Second – Whut The Heck Izit photo contest will end sometime today and I will announce the “winner” of our fabulous prize-ish prize-like prize tomorrow morning.  I have no idea what the prize will be but it will include a one of a kind hand drawn work of art by Sean.

    And third, if you haven’t been over to my design blog, Inspired Spaces, go check out my new look!  Today we are working on Jennifer’s combo living/dining room. She loves vivid color and needs some help pulling it all together and would love to hear your ideas.

    Whut The Heck Izit Photo Contest

    February 23, 2008

    Sean likes to take pictures with my camera and sometimes he comes back with some pretty interesting stuff. And sometimes I have no idea what he has photographed. So I’m hosting my first ever “Whut The Heck Izit” photo contest.  

    I have never given away anything on my blog before, but I had dinner with Chilihead Friday night and after a Sangria Swirl, she made it sound like fun. But then everything sounds like a lot more fun after a Sangria Swirl.

    So then, Sean will randomly select a name from the list of guessers and will personally send the winner a fabulous prize.  No not really. It won’t be fabulous. It won’t be a $500 gift card to Lowes or a Wi-fi (whatever that is) but it will be a prize-ish prize-like sort of prize.  I have no idea when the “contest” is over because I don’t really like rules.

    With no further ado, Whut The Heck Izit??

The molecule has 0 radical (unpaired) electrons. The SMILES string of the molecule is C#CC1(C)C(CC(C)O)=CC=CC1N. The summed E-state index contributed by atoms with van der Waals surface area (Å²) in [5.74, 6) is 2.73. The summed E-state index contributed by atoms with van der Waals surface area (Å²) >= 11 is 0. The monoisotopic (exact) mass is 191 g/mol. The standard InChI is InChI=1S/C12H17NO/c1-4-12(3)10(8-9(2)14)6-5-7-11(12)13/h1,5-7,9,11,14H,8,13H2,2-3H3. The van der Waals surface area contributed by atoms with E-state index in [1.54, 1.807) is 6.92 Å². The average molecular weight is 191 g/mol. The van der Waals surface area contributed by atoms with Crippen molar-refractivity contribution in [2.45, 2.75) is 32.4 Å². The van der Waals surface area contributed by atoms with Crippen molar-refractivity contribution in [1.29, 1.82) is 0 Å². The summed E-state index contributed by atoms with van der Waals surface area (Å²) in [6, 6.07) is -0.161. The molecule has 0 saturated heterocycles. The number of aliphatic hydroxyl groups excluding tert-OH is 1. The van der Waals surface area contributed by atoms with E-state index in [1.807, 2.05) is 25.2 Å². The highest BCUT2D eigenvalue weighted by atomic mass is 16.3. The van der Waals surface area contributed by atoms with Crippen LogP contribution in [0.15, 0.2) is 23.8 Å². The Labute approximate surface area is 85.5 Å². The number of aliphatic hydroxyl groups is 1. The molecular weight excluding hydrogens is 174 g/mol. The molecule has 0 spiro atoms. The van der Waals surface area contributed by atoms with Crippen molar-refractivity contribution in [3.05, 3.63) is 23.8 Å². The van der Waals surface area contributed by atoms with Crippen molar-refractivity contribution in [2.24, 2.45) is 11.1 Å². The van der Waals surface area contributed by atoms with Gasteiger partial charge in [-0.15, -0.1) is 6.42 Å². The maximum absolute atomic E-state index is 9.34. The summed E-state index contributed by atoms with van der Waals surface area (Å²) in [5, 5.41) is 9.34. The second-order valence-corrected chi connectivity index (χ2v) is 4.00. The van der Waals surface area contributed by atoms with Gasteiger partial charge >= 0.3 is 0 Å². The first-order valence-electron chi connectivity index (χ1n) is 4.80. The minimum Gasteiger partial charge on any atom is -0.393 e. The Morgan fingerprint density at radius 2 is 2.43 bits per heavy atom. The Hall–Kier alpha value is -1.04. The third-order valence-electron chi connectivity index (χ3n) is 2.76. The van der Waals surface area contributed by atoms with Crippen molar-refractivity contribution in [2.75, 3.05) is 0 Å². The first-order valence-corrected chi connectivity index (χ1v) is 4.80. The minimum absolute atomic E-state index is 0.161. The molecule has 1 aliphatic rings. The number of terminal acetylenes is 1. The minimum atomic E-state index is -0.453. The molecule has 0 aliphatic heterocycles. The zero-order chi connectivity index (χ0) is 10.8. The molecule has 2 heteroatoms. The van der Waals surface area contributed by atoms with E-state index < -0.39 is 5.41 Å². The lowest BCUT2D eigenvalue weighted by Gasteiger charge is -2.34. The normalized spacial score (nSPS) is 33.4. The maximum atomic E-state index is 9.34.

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    Big Is Beautiful

    February 22, 2008

    Yesterday, Sean and I were playing in his room on the floor.  I was laying on my side and he was crawling back and forth across me.

    At one point, he playfully karate chopped my side from stem to stern and announced, “Mom, you look like the Great Wall of China! I could see you from outerspace!”

    I’m sure that in some culture, somewhere, that was a compliment.

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    Update: For those who have asked, there is no update.  We had two rounds of bloodwork on Tuesday, fasting and non-fasting.  (He is still at-home testing really high for sugar in his urine but seems to feel OK.)  We expected we would hear something at least by the end of the day yesterday. We finally called in the late afternoon and they said it could even be Monday. So we wait.  Ugh.  Thank you all for your prayers and your expressions of concern.  It has made all the difference.